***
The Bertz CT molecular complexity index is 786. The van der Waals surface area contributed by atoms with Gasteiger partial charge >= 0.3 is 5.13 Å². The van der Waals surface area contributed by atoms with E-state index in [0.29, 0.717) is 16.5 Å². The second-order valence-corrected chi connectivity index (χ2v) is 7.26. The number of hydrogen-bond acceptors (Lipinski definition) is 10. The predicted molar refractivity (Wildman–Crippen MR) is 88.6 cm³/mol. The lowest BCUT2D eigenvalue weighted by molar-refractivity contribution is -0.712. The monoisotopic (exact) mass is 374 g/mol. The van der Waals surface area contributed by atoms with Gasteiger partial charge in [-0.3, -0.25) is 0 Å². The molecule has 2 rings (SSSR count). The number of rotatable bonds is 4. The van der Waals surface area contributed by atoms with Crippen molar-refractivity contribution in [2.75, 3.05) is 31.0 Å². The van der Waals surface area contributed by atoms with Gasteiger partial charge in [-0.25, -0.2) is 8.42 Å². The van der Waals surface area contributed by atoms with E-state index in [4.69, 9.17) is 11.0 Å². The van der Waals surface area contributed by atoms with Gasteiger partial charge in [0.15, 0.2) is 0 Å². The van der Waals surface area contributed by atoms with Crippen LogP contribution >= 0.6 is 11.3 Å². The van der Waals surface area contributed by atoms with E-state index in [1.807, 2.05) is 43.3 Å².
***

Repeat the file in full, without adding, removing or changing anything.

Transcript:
The Bertz CT molecular complexity index is 786. The van der Waals surface area contributed by atoms with Gasteiger partial charge >= 0.3 is 5.13 Å². The van der Waals surface area contributed by atoms with E-state index in [0.29, 0.717) is 16.5 Å². The second-order valence-corrected chi connectivity index (χ2v) is 7.26. The number of hydrogen-bond acceptors (Lipinski definition) is 10. The predicted molar refractivity (Wildman–Crippen MR) is 88.6 cm³/mol. The lowest BCUT2D eigenvalue weighted by molar-refractivity contribution is -0.712. The monoisotopic (exact) mass is 374 g/mol. The van der Waals surface area contributed by atoms with Gasteiger partial charge in [-0.3, -0.25) is 0 Å². The molecule has 2 rings (SSSR count). The number of rotatable bonds is 4. The van der Waals surface area contributed by atoms with Crippen molar-refractivity contribution in [2.75, 3.05) is 31.0 Å². The van der Waals surface area contributed by atoms with Gasteiger partial charge in [-0.25, -0.2) is 8.42 Å². The van der Waals surface area contributed by atoms with E-state index in [4.69, 9.17) is 11.0 Å². The van der Waals surface area contributed by atoms with Gasteiger partial charge in [0.15, 0.2) is 0 Å². The van der Waals surface area contributed by atoms with Crippen LogP contribution >= 0.6 is 11.3 Å². The van der Waals surface area contributed by atoms with E-state index in [1.807, 2.05) is 43.3 Å².